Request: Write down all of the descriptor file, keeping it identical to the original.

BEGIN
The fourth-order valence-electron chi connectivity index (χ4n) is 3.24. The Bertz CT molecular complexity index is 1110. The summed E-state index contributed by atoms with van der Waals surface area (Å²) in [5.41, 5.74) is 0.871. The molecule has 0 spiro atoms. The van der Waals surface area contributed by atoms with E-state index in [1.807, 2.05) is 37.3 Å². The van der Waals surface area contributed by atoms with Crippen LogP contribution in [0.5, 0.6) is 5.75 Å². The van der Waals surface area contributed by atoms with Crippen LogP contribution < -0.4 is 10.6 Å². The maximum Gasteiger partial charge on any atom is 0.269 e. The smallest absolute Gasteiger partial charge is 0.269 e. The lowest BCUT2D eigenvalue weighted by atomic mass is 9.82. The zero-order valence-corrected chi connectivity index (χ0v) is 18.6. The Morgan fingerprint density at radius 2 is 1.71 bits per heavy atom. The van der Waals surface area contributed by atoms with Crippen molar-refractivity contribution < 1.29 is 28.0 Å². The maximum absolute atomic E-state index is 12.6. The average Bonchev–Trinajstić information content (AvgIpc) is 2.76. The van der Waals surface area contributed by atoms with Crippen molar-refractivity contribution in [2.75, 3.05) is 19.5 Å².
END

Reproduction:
The fourth-order valence-electron chi connectivity index (χ4n) is 3.24. The Bertz CT molecular complexity index is 1110. The summed E-state index contributed by atoms with van der Waals surface area (Å²) in [5.41, 5.74) is 0.871. The molecule has 0 spiro atoms. The van der Waals surface area contributed by atoms with E-state index in [1.807, 2.05) is 37.3 Å². The van der Waals surface area contributed by atoms with Crippen LogP contribution in [0.5, 0.6) is 5.75 Å². The van der Waals surface area contributed by atoms with Crippen LogP contribution < -0.4 is 10.6 Å². The maximum Gasteiger partial charge on any atom is 0.269 e. The smallest absolute Gasteiger partial charge is 0.269 e. The lowest BCUT2D eigenvalue weighted by atomic mass is 9.82. The zero-order valence-corrected chi connectivity index (χ0v) is 18.6. The Morgan fingerprint density at radius 2 is 1.71 bits per heavy atom. The van der Waals surface area contributed by atoms with Crippen molar-refractivity contribution < 1.29 is 28.0 Å². The maximum absolute atomic E-state index is 12.6. The average Bonchev–Trinajstić information content (AvgIpc) is 2.76. The van der Waals surface area contributed by atoms with Crippen molar-refractivity contribution in [2.75, 3.05) is 19.5 Å².